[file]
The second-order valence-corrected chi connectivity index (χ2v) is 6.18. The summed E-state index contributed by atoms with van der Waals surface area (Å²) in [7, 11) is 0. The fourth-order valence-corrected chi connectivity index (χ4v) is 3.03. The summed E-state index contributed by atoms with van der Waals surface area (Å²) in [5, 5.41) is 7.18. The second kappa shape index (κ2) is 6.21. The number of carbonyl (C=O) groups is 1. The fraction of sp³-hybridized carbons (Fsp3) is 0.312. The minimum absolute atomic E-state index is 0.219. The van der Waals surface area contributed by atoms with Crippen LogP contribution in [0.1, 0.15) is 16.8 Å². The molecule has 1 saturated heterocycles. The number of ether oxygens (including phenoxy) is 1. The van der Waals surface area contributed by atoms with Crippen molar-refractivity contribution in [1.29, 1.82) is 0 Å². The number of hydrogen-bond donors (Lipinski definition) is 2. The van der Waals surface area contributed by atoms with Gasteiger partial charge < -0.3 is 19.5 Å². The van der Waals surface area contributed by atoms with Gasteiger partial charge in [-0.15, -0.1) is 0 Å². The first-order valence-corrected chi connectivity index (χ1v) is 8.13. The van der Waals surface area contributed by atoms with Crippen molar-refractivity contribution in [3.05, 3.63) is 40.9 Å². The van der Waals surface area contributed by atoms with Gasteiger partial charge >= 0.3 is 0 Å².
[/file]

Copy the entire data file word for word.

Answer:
The second-order valence-corrected chi connectivity index (χ2v) is 6.18. The summed E-state index contributed by atoms with van der Waals surface area (Å²) in [7, 11) is 0. The fourth-order valence-corrected chi connectivity index (χ4v) is 3.03. The summed E-state index contributed by atoms with van der Waals surface area (Å²) in [5, 5.41) is 7.18. The second kappa shape index (κ2) is 6.21. The number of carbonyl (C=O) groups is 1. The fraction of sp³-hybridized carbons (Fsp3) is 0.312. The minimum absolute atomic E-state index is 0.219. The van der Waals surface area contributed by atoms with Crippen LogP contribution in [0.1, 0.15) is 16.8 Å². The molecule has 1 saturated heterocycles. The number of ether oxygens (including phenoxy) is 1. The van der Waals surface area contributed by atoms with Crippen molar-refractivity contribution in [1.29, 1.82) is 0 Å². The number of hydrogen-bond donors (Lipinski definition) is 2. The van der Waals surface area contributed by atoms with Gasteiger partial charge < -0.3 is 19.5 Å². The van der Waals surface area contributed by atoms with Gasteiger partial charge in [-0.15, -0.1) is 0 Å². The first-order valence-corrected chi connectivity index (χ1v) is 8.13. The van der Waals surface area contributed by atoms with Crippen molar-refractivity contribution in [3.05, 3.63) is 40.9 Å². The van der Waals surface area contributed by atoms with Gasteiger partial charge >= 0.3 is 0 Å².